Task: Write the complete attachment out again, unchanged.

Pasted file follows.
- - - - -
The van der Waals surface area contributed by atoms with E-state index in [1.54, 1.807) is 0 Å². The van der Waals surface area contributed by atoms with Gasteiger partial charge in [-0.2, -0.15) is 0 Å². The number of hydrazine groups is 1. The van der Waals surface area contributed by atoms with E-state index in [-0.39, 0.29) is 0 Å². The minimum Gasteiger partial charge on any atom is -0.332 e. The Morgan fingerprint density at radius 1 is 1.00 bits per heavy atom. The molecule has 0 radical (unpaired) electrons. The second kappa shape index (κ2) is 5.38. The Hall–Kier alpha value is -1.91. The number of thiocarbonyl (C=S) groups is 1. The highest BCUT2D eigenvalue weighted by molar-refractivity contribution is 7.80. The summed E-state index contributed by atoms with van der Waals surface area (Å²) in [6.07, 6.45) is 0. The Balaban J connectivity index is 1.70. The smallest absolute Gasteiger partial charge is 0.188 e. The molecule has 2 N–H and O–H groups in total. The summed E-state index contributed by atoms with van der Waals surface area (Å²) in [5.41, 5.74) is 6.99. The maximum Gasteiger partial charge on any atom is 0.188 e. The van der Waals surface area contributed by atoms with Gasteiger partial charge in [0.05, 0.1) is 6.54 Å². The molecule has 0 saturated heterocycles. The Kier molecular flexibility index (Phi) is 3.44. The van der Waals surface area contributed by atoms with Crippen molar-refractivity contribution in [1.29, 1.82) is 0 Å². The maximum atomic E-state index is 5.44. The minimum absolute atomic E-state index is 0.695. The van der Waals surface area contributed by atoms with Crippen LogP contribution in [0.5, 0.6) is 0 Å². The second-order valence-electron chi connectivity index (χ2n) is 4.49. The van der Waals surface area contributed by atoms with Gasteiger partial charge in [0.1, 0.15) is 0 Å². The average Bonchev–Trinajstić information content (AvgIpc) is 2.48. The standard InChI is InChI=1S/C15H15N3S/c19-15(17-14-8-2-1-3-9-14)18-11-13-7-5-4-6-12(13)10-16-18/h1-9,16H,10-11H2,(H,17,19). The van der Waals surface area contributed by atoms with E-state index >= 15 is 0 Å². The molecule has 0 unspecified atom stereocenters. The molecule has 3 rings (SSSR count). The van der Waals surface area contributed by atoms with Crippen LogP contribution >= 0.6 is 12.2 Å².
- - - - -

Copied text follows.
The van der Waals surface area contributed by atoms with E-state index in [1.54, 1.807) is 0 Å². The van der Waals surface area contributed by atoms with Gasteiger partial charge in [-0.2, -0.15) is 0 Å². The number of hydrazine groups is 1. The van der Waals surface area contributed by atoms with E-state index in [-0.39, 0.29) is 0 Å². The minimum Gasteiger partial charge on any atom is -0.332 e. The Morgan fingerprint density at radius 1 is 1.00 bits per heavy atom. The molecule has 0 radical (unpaired) electrons. The second kappa shape index (κ2) is 5.38. The Hall–Kier alpha value is -1.91. The number of thiocarbonyl (C=S) groups is 1. The highest BCUT2D eigenvalue weighted by molar-refractivity contribution is 7.80. The summed E-state index contributed by atoms with van der Waals surface area (Å²) in [6.07, 6.45) is 0. The Balaban J connectivity index is 1.70. The smallest absolute Gasteiger partial charge is 0.188 e. The molecule has 2 N–H and O–H groups in total. The summed E-state index contributed by atoms with van der Waals surface area (Å²) in [5.41, 5.74) is 6.99. The maximum Gasteiger partial charge on any atom is 0.188 e. The van der Waals surface area contributed by atoms with Gasteiger partial charge in [0.05, 0.1) is 6.54 Å². The molecule has 0 saturated heterocycles. The Kier molecular flexibility index (Phi) is 3.44. The van der Waals surface area contributed by atoms with Crippen molar-refractivity contribution in [1.29, 1.82) is 0 Å². The maximum atomic E-state index is 5.44. The minimum absolute atomic E-state index is 0.695. The van der Waals surface area contributed by atoms with Crippen LogP contribution in [0.5, 0.6) is 0 Å². The second-order valence-electron chi connectivity index (χ2n) is 4.49. The van der Waals surface area contributed by atoms with Gasteiger partial charge in [0.1, 0.15) is 0 Å². The average Bonchev–Trinajstić information content (AvgIpc) is 2.48. The standard InChI is InChI=1S/C15H15N3S/c19-15(17-14-8-2-1-3-9-14)18-11-13-7-5-4-6-12(13)10-16-18/h1-9,16H,10-11H2,(H,17,19). The van der Waals surface area contributed by atoms with E-state index >= 15 is 0 Å². The molecule has 0 unspecified atom stereocenters. The molecule has 3 rings (SSSR count). The van der Waals surface area contributed by atoms with Crippen LogP contribution >= 0.6 is 12.2 Å².